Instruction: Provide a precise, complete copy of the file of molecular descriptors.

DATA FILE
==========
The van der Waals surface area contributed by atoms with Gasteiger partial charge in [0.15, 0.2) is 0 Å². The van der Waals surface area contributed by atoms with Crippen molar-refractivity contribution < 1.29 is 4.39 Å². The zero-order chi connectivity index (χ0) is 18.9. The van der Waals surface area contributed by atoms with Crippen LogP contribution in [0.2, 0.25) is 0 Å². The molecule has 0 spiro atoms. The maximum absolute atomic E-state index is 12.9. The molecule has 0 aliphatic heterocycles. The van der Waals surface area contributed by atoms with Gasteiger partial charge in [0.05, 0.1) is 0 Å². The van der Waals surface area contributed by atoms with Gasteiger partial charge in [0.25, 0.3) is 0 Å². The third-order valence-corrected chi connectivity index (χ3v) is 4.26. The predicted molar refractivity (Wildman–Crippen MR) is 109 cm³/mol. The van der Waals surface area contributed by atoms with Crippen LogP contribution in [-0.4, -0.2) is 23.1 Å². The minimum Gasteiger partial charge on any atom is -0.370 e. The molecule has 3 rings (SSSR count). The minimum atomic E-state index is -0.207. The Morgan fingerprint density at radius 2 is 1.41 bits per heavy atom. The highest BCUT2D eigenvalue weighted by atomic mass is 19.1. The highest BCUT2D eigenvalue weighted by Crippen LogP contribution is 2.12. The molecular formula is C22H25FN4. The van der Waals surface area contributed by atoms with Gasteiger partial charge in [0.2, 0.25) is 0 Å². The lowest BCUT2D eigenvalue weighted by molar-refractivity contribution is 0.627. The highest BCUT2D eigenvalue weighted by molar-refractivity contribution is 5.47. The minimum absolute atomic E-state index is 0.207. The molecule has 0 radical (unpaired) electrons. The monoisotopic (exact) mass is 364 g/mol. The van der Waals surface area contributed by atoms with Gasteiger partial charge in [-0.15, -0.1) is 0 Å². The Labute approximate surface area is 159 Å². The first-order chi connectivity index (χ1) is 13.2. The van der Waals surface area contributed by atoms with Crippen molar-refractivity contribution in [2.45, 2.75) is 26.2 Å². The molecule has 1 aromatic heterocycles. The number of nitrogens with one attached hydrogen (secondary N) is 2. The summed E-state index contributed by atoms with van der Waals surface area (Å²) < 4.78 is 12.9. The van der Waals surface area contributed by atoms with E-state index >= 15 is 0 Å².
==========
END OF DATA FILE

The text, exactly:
The van der Waals surface area contributed by atoms with Gasteiger partial charge in [0.15, 0.2) is 0 Å². The van der Waals surface area contributed by atoms with Crippen molar-refractivity contribution < 1.29 is 4.39 Å². The zero-order chi connectivity index (χ0) is 18.9. The van der Waals surface area contributed by atoms with Crippen LogP contribution in [0.2, 0.25) is 0 Å². The molecule has 0 spiro atoms. The maximum absolute atomic E-state index is 12.9. The molecule has 0 aliphatic heterocycles. The van der Waals surface area contributed by atoms with Gasteiger partial charge in [0.05, 0.1) is 0 Å². The van der Waals surface area contributed by atoms with Gasteiger partial charge in [0.25, 0.3) is 0 Å². The third-order valence-corrected chi connectivity index (χ3v) is 4.26. The predicted molar refractivity (Wildman–Crippen MR) is 109 cm³/mol. The van der Waals surface area contributed by atoms with Crippen LogP contribution in [-0.4, -0.2) is 23.1 Å². The minimum Gasteiger partial charge on any atom is -0.370 e. The molecule has 3 rings (SSSR count). The minimum atomic E-state index is -0.207. The Morgan fingerprint density at radius 2 is 1.41 bits per heavy atom. The highest BCUT2D eigenvalue weighted by atomic mass is 19.1. The highest BCUT2D eigenvalue weighted by Crippen LogP contribution is 2.12. The molecular formula is C22H25FN4. The van der Waals surface area contributed by atoms with Gasteiger partial charge in [0.2, 0.25) is 0 Å². The lowest BCUT2D eigenvalue weighted by molar-refractivity contribution is 0.627. The highest BCUT2D eigenvalue weighted by molar-refractivity contribution is 5.47. The minimum absolute atomic E-state index is 0.207. The molecule has 0 radical (unpaired) electrons. The monoisotopic (exact) mass is 364 g/mol. The van der Waals surface area contributed by atoms with Gasteiger partial charge in [-0.15, -0.1) is 0 Å². The Labute approximate surface area is 159 Å². The first-order chi connectivity index (χ1) is 13.2. The van der Waals surface area contributed by atoms with Crippen molar-refractivity contribution in [2.45, 2.75) is 26.2 Å². The molecule has 1 aromatic heterocycles. The number of nitrogens with one attached hydrogen (secondary N) is 2. The summed E-state index contributed by atoms with van der Waals surface area (Å²) < 4.78 is 12.9. The van der Waals surface area contributed by atoms with E-state index >= 15 is 0 Å².